Venture capitalist Daniel Steyer is holding a garden party at his house when it's crashed by two would-be Silicon Valley entrepreneurs, Sam Kisinski and his cousin, Dennis Swerlow. Their clever plan is to kidnap Steyer and hold him for a ransom payoff that will let them start their own company in Shanghai. As criminals, though, they barely qualify as amateurs, and in the resulting chaos, they injure Steyer, kill a banker--and kidnap Calvin Choy and Stephen Finkelman, co-CEOs of Steyer's most successful bet ever, EnvisionInk.
As the kidnappers and their captives hole up in a small hospital (because Finkelman was badly injured), surrounded by police and FBI, a has-been radio host, Kimo Balthazar, stumbles on the story, and a chance to revive his career.
From there, things start to get really strange.
EnvisionInk seems strangely more interested in negotiating a merger deal with Atom Heart Entertainment than in negotiating the release of their co-CEOs. Swerlow and Kisinski know what they want--their own start-up in Shanghai--but have absolutely no idea how to get from where they are to what they want. A Montana congresswoman thinks she can milk the crisis not just to re-election but to the Presidency, especially once workers start walking off the job in protest against mergers and their inevitable layoffs to "cut costs."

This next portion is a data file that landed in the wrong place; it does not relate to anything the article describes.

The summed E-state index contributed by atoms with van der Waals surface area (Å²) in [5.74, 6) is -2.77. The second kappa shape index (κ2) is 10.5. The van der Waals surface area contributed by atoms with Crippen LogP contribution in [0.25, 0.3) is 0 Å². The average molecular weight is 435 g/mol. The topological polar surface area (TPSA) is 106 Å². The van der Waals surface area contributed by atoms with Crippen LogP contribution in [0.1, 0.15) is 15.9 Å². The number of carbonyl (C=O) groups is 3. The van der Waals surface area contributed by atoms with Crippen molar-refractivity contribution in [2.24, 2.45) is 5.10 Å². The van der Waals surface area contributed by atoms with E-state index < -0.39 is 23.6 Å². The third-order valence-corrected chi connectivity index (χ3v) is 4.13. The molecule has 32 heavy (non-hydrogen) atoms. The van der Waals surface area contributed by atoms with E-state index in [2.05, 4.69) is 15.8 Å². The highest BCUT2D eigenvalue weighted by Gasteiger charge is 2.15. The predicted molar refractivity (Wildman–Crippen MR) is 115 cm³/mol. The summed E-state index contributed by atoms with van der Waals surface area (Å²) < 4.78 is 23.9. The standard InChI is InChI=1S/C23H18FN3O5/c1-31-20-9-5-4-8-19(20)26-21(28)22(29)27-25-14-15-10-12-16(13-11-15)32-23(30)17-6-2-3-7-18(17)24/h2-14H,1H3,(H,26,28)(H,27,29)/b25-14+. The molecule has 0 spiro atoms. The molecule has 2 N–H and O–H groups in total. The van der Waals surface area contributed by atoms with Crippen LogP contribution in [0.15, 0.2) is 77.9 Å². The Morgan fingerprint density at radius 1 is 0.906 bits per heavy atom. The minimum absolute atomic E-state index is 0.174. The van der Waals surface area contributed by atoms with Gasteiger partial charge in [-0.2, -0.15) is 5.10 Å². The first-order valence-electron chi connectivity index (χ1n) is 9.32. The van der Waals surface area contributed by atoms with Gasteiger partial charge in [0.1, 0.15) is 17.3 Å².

And Kimo Balthazar, with fading dreams of being a liberal Rush Limbaugh, finds himself at the center of the swirling forces, glimpsing a chance to advance both his career and his beliefs.
I'm not doing justice to the story. None of the characters are caricatures or clowns; every significant character has depth. The issues of economic growth, innovation, and fairness to the employees who actually produce all that productivity but are viewed mainly as costs by investors are quite real and painful.
It's a fast-paced novel with an ending is not at all obvious until the very end.
Bonus extra! This Is Rage will be featured as part of the Barnes & Noble Nook Blog Free Fridays sale. Included books this week are:
Love Thy Neighbor by Mark Gilleo (free)
This Is Rage by Ken Goldstein ($1.99)
From the Ashes by Jeremy Burns ($1.99)
The Eighth Day by Tom Avitabile ($1.99)
The Fifth Man by James LePore ($1.99)
Back From the Dead by Peter Leonard ($1.99)
The Shepherd by Ethan Cross ($1.99)
I received a free electronic galley from the publisher via NetGalley.